He has opted to go out against the great army of Dade, commanded with precision by his former protege Alex Penelas, who has committed himself and his prodigious resources to making Echevarria mayor of Hialeah. Flanking Penelas on the battlefield: Republican U.S. Reps. Lincoln Diaz-Balart and Ileana Ros-Lehtinen, former head of the Dade Republican Party Jeb Bush, Republican State Reps. Mario Diaz-Balart and Rudy Garcia, County Commissioners Natacha Millan and Miriam Alonso, a multitude of other local elected officials, and several candidates for Hialeah City Council who are running as a pro-Echevarria slate. They're all out there knocking on doors and calling on contributors. The Police Benevolent Association that represents the city's police officers has endorsed Echevarria and has been running radio ads and bus signs highly critical of Martinez, who angered the rank-and-file by, among other things, vetoing a contract that included a retroactive pay raise.
Up until eighteen months ago, Echevarria and Martinez were long-time political allies, working together in opposition to many of the same candidates who are now running on Echevarria's slate. The council president inherited most of the anti-Martinez forces when he announced his candidacy; loyalties solidified when Martinez's perennial rival Nilo Juri decided not to run for mayor and endorsed Echevarria instead.
By election day this Tuesday, November 4, Echevarria expects to have spent an unheard-of-in-Hialeah $450,000. Martinez says he'll have raised about $275,000. More significant is how each side will spend its money, and here the prospects look bleaker for Martinez, by virtue of Alex Penelas's proven ability to package an effective modern campaign, as he did last year when he ran for Dade County mayor and garnered nearly 61 percent of the vote. Hialeah's favorite youngest son, who came up through the city's family-style political system and sat on the council for four years alongside Echevarria, has emerged a rising star on the national horizon, and he didn't do it by putting up a lot of signs with his name on them. He hired a national polling firm, poured money into tightly targeted broadcast and direct-mail advertising, and kept his face before the voters, on television and in personal appearances.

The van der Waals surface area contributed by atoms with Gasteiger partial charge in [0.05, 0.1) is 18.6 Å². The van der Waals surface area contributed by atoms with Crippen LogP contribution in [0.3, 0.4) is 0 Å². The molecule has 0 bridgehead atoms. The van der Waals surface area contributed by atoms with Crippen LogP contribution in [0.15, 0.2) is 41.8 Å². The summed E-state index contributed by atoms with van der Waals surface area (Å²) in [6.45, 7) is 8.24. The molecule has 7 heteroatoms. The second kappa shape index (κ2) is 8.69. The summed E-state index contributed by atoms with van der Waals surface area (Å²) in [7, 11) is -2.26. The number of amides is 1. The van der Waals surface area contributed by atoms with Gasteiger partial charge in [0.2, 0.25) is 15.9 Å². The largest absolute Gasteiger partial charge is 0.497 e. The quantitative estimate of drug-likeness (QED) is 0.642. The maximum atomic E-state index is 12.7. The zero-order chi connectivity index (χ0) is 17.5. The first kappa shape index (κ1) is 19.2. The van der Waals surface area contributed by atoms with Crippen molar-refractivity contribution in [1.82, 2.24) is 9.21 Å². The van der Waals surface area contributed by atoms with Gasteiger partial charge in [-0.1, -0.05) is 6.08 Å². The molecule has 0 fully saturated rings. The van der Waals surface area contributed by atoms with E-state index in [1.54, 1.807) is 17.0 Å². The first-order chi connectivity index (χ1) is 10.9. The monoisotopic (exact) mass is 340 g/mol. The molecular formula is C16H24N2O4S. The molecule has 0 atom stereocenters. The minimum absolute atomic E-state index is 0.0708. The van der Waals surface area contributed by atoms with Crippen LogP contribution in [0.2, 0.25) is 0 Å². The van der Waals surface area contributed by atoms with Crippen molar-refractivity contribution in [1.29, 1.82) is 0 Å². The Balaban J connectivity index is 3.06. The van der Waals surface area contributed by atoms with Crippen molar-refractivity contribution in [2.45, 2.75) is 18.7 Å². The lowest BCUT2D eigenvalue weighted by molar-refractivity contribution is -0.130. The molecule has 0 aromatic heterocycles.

Now that approach has come to Hialeah, courtesy of what most observers consider an increasingly well-established countywide political machine with Penelas at its hub. "From a political perspective, this race will define Dade County for the next ten years," asserts State Rep. Luis Rojas of Hialeah, a staunch Martinez ally. "The Penelas forces are trying to create a machine to control the county."
Hialeah isn't exactly like the rest of Dade. This working-class town of 212,000 is 90 percent Hispanic, with Latins composing 78 percent of all registered voters. Hialeah had strong connections to Cuba in the Fifties, even before the Communist revolution sent many thousands of emigrants to join family members here, and before many thousands more joined them from all over Latin America, eventually relegating to near-invisibility the once omnipotent Anglos and a tiny outpost of black residents.
Hialeah, its citizens like to say, has always been acogedor -- welcoming, hospitable -- but as it embraced more and more Hispanic newcomers, it has become something slightly different: an ethnically homogeneous city, in many ways a world unto itself. "People in Hialeah don't like intruders," says City Councilman Raymundo Barrios, a Martinez supporter who believes voters will resent the invasion of "outsiders" like the heavy hitters in Echevarria's camp. They, he alleges, have abandoned their commitment to the community as they followed their aspirations to higher office and larger constituencies.